Sixteen years since their last studio album is an awfully long time but for Kansas, who can chart their history back to 1970 and released their debut album in 1974, it just feels like a small part of the overall plan. With a quite staggering 30,000,000+ album sales worldwide Kansas are one of the biggest acts of the classic rock era but for all such acts, Journey instantly spring to mind, longevity is a double edged sword as the sands of time can catch up with a band, members leave for a variety of reasons and the musical landscape is forever changing. Kansas have kept themselves busy as they still play around a hundred shows a year and recent releases have included a feature length documentary ‘Miracles Out Of Nowhere’ that charts their long career. Founder members Richard Williams (guitar) and drummer Phil Ehart don’t look to be retiring anytime soon and on the strength of ‘The Prelude Implicit’ it looks like the band are about to embark on an impressive new chapter in their illustrious career.
Putting together ‘The Prelude Implicit’ can have been no easy task as I’m sure the average Kansas fan has been listening to the band for a lifetime while such radio staples as ‘Dust In The Wind’ and ‘Carry On Wayward Son’ set the bar very high indeed for the more casual listener. Kansas are obviously very aware of the situation and ‘The Prelude Implicit’ is a wide-ranging affair that should leave no Kansas fan disappointed.
For many fans who’ve not been lucky enough to catch the band live in the last couple of years the new album will be their introduction to singer/ keyboardist Ronnie Platt who joined the band in 2014. Platt doesn’t have the easiest task replacing the retiring Steve Walsh (and to a lesser extent another fine singer John Elefante who fronted the band in the early 80’s) but he really sounds like a perfect fit. Interestingly in a six degrees of separation moment Ronnie Platt spent four years (2007-2011) fronting the excellent Kansas City, Missouri act Shooting Star who, when they first signed to Virgin in the UK back in 1979, were often compared to Kansas due to their use of a violinist which is an integral part of the Kansas sound to this day.
Produced by Williams, Ehart and new guitarist Zak Rizvi (who has been around the Kansas scene for nearly 20 years) the album sounds terrific with opener ‘With This Heart’ a perfect summation of Kansas in 2016. Driven by the pounding, rhythmic drum work of Phil Ehart and with the twin guitars of Rizvi and Williams adding some grit and edge to proceedings the keyboards of David Manion are allowed room to shine while violinist David Ragsdale steps up to take a fine solo. The vocal from Platt is quite superb, blessed with range and power I’m pleased to report the vocalist position with Kansas is in very safe hands. If David Manion is a new name to you he also joined the band in 2014 and has a Kansas connection for his work alongside bassist Billy Greer on his Seventh Key side project.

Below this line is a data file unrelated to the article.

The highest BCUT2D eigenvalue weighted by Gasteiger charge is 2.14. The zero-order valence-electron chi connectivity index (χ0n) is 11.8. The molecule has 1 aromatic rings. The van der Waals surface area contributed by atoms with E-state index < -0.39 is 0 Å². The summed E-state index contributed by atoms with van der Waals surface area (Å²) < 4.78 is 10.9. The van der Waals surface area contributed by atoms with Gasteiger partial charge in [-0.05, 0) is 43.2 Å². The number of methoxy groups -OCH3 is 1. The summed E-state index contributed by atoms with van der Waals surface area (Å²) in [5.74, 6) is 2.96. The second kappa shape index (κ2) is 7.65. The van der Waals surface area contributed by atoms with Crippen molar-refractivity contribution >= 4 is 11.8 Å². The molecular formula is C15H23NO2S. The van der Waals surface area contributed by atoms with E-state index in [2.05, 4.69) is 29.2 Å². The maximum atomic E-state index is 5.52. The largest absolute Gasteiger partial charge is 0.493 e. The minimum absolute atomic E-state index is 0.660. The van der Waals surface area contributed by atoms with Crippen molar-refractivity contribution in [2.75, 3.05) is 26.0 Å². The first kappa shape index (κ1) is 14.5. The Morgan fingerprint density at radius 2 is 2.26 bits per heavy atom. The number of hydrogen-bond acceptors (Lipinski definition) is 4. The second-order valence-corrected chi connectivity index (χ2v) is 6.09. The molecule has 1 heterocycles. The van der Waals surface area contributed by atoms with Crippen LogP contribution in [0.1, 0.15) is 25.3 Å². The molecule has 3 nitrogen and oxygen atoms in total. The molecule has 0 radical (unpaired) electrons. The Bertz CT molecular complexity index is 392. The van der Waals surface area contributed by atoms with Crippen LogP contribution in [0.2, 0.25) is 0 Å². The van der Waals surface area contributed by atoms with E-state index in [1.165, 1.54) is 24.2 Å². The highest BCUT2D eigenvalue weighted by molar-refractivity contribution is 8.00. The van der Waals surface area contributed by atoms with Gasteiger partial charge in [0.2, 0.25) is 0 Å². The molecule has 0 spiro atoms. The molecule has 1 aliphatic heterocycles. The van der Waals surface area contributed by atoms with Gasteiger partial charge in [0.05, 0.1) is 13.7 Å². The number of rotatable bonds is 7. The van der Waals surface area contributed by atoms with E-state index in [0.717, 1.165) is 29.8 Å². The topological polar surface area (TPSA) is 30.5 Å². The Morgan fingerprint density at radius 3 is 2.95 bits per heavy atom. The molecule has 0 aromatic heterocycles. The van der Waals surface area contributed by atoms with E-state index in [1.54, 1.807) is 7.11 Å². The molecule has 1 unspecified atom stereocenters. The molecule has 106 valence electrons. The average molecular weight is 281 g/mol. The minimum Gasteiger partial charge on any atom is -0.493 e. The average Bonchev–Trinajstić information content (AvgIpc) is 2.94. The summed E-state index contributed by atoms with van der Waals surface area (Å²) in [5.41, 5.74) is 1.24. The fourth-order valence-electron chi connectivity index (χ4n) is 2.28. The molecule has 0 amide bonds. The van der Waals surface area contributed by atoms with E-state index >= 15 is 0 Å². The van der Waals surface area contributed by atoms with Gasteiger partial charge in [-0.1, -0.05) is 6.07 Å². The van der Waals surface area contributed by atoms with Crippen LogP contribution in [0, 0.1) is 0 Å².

‘The Unsung Heroes’ opens with a flourish from Ragsdale and then settles down to a more gentle tempo that works very well as a showcase for Platt while a nice mix of clean and harder edged guitar parts add colour. The central musical section features some fine interplay between the guitarists and Ragsdale’s violin. ‘Rhythm In The Spirit’ takes things on a more progressive hard rock turn with the emphasis on the rock. The harmonised guitars that usher in a huge thick riff are complimented by some fine B3 organ from Manion while Greer and Ehart lay down a heavy bottom end and then everything suddenly drops out, allowing Greer to add a little gentle, almost funky, bass part over tinkling ivories to support a very smooth and melodic vocal line, before Ragsdale and the band kick back in for the chorus and the guitarists trade aggressive solos. This really is a stunning track and rocks far harder than I was expecting. ‘Refugee’ follows and replaces the electric guitar crunch of the previous track with gentle finger-picked acoustic guitars, piano and violin. Lyrically this is very relevant in the world that surrounds us today and a beautifully played slow musical fade nicely compliments the thoughtful lyrical content.
The centrepiece of the album is ‘The Voyage Of Eight Eighteen’ which will have all hardcore Kansas and progressive rock fans salivating. During the eight minute runtime ‘Voyage’ does pretty much everything you want a Kansas song to do and usually more than once. Time changes, pounding drums, violin solos, keys a plenty and rocking guitars, complete with a brilliantly forceful solo, are all checked off your wish list and when all the bombast (in a good way) calms down Platt delivers another terrific vocal.
The acoustic intro to ‘Crowded Isolation’ proves a false dawn as the superb rhythm section of Phil Ehart and bassist Billy Greer lock in and power the song forward allowing lots of room for the keyboards to shine with some really old-school sounds. ‘Summer’ has a bouncy up-tempo feel with Ragsdale again prominent trading impressive passages with both guitars and keys over a tightly claustrophobic riff. The atmospheric intro to ‘Section 60’ leads us into an instrumental piece that concludes the album in fine style with plenty of interaction between the guitars and violin before things slowly drop away and we are left with Ragsdale’s violin over a military drum beat from Ehart which slowly fades to black.
Needless to say Kansas can be very proud of ‘The Prelude Implicit’ and they should be as the album is a very worthy addition to their discography. With the old guard of the band in fine form and with the new blood living up to expectations this is a fine record that the Kansas fan of old will take to their heart and if you're new to the band this is a great place to start. Now how about some UK tour dates guys?